It was clear from the start that with the inclusion of aviation in EU-ETS, Europe had taken a symbolic and politically important decision. By doing so, for the first time in history, it subjected international aviation to a climate policy.
Aviation’s environmental free ride will end in six months’ time. It is that sheer novelty, plus the fact that it comes from the EU, not perceived as a strong political player in China and the US, that has given Asian and American airlines the idea that a protest against the plans might just work. And now a number of voices in the European airline sector have joined the throng calling for an unprecedented rewrite of the EU law.
So what is their objection based on? It’s hard to fathom. For one thing, it cannot be about the economic impacts for airlines. They have to spend about a billion euros to buy permits. That sounds like a lot until you divide it by the 1.5 billion passengers that passed through EU airports last year, or the 85 billion litres of kerosene the industry burns. The impact of the scheme is in fact around a euro per passenger or a cent on a litre of kerosene. Negligible in other words. Don’t forget they don’t have to pay fuel tax or VAT – even buying new planes is tax free.
The icing on the cake is that airlines will almost certainly reap huge windfall profits from the scheme by passing the ‘cost’ of their 85% freely acquired allowances to their passengers, as the power sector has done.
It is surely also not about the right to unilaterally impose a financial burden on other airlines. The US levies a $16.30 tax on every international passenger departing and arriving in the United States. To our knowledge nobody has ever dared to publicly challenge America’s right to do this, and even less threaten a trade war.
It is also not about Chinese airlines boycotting Airbus (as the company suggested in its recent letter to the Commission). Were there ten companies supplying the large aircraft market such a threat could sound credible. But there are only two. Chinese airlines are smart enough not to hand Boeing the possibility of monopoly pricing on a plate.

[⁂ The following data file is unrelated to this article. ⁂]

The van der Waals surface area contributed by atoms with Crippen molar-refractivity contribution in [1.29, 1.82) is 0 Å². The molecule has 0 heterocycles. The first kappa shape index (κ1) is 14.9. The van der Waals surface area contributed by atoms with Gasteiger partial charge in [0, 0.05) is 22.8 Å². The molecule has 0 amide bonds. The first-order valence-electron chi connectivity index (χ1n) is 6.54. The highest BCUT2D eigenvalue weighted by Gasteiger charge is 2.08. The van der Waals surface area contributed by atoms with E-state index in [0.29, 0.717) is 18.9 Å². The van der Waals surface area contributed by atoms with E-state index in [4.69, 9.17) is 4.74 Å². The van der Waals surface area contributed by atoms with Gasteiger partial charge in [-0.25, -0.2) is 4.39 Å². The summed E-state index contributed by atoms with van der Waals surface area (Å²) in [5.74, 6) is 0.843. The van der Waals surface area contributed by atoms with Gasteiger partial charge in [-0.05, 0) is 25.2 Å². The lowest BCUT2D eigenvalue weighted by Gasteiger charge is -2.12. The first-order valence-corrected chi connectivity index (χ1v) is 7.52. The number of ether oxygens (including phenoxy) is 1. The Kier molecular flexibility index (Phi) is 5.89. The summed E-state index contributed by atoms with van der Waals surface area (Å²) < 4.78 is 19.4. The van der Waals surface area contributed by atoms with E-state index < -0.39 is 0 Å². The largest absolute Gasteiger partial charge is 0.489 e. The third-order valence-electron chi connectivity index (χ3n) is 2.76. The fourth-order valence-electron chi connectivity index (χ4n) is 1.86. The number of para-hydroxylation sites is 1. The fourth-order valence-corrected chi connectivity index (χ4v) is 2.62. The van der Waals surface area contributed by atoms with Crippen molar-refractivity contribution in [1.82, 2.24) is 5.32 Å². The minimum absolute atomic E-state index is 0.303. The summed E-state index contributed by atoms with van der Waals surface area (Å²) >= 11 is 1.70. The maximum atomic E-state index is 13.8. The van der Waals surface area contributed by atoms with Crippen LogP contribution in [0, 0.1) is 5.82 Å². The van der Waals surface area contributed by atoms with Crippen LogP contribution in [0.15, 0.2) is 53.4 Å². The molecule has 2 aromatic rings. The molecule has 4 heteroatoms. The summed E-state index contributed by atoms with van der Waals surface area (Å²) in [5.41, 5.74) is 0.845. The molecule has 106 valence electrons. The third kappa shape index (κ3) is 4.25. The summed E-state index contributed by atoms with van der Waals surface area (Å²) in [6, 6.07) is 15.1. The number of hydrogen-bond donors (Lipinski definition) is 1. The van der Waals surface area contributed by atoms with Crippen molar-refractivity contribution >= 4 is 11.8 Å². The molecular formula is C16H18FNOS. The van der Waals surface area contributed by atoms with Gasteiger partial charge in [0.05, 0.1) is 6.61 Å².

And it is surely not about emissions trading being seen as the wrong instrument. Icao, the UN’s hapless aviation body, has spent the best part of the past 15 years expressing its disgust about almost any imaginable climate policy idea. Fuel taxation, emissions charges, managing a global emissions trading scheme itself, aircraft fuel efficiency standards; you name it, Icao opposed it. The only option it had not yet condemned by 2007 when Europe adopted its ETS law was an emissions trading scheme administered by a region, and this is precisely what the EU did. Even the airlines themselves admit they favour trading ‘in principle’ – though they don’t seem to like it in practice.
In short, it’s political powerplay by North American and Asian airlines pure and simple. The good news is that there is no sign that anybody in Brussels is wavering. Even the European Council, which represents member state governments (and is without question the least green of the institutions these days) is united and sees the big picture. If only that could be said of the aviation industry.